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we originally used SQL Server before we implemented load balancing, then changed to StateServer because we found it to be much quicker. Would make sense to keep it as StateServer if it's quicker? Seeing as we are going for optimum performance here, I'd be more inclined to keep it as StateServer. –  seanxe Jul 20 '10 at 12:13
    
@seanxe. Spot on. –  RPM1984 Jul 20 '10 at 12:18
1  
You could use state server, but there is no technology that I am aware of to handle state server failure/failover. This is easy to do with SQL server. If you aren't willing to setup SQL clustering/failover, then state server will be fine. –  matt-dot-net Jul 20 '10 at 13:25

Another approach to consider is that of "sticky" sessions.

This is where you configure your load-balancers to always direct a given "session" to the same box. Most, if not all, commercial load-balancers support this. Basically they insert their own session cookie or http header that is used to identify a given user session. This session will then always be routed to the same box (unless it goes down).

The pro of this approach is you can continue to use plain session state and so it simplifies you server configuration and setup.

The cons are that you have no fail over redundancy because a loss of a single server will still result in a loss of all the sessions on it, plus it impair overall load balancing performance as it can't adjust dynamically in the same way if one server starts getting overloaded (it can route new sessions to another server, but must keep sending existing sessions to the same one.)

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the only problem I can see from this solution is that we will be taking servers offline to deploy upgrades. Using this method would require us to wait until the server in question has no users on it, and given the nature of the application, this could take quite some time. Thank you for the reply though! Always useful to hear of other alternatives that I haven't considered. –  seanxe Jul 20 '10 at 14:01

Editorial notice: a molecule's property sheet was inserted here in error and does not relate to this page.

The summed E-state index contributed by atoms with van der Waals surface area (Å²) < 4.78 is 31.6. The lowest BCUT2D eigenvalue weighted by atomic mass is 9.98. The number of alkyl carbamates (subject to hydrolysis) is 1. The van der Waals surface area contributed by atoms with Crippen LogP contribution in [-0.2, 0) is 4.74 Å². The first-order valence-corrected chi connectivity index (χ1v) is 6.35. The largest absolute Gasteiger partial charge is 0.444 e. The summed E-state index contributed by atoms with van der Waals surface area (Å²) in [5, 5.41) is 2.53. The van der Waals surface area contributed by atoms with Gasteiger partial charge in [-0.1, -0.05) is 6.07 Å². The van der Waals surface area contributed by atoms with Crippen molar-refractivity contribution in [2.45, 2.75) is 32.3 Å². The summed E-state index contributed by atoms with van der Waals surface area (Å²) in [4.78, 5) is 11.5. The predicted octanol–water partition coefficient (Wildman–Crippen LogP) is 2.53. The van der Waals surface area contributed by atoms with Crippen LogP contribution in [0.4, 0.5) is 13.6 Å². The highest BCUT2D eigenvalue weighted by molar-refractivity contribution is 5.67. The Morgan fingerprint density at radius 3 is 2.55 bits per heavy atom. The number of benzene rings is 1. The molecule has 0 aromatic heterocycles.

@seanxe. Absolutely yes - this is a definite weakness with this approach. I'm not really a great fan of sticky sessions myself, (hence me being explicit about the downsides), but thought it would be useful to throw in the mix! –  Rob Levine Jul 20 '10 at 14:15

If you want availability (ie sessions are available on any server irrespective of server failure) then the SQL route is the way to go but you could also look at ScaleOut SessionServer (http://www.scaleoutsoftware.com/pages/products/scaleout-sessionserver.php)

Cheers

The Cat

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it's not so much availability we're after, more speed and performance. We have a pretty robust system setup to handle down time (admittedly not perfect, nothing is), so at the moment I want to increase load time/ performance on the web site, then we can start thinking about 100% uptime. Thanks for the link though, will look into it. –  seanxe Jul 20 '10 at 13:59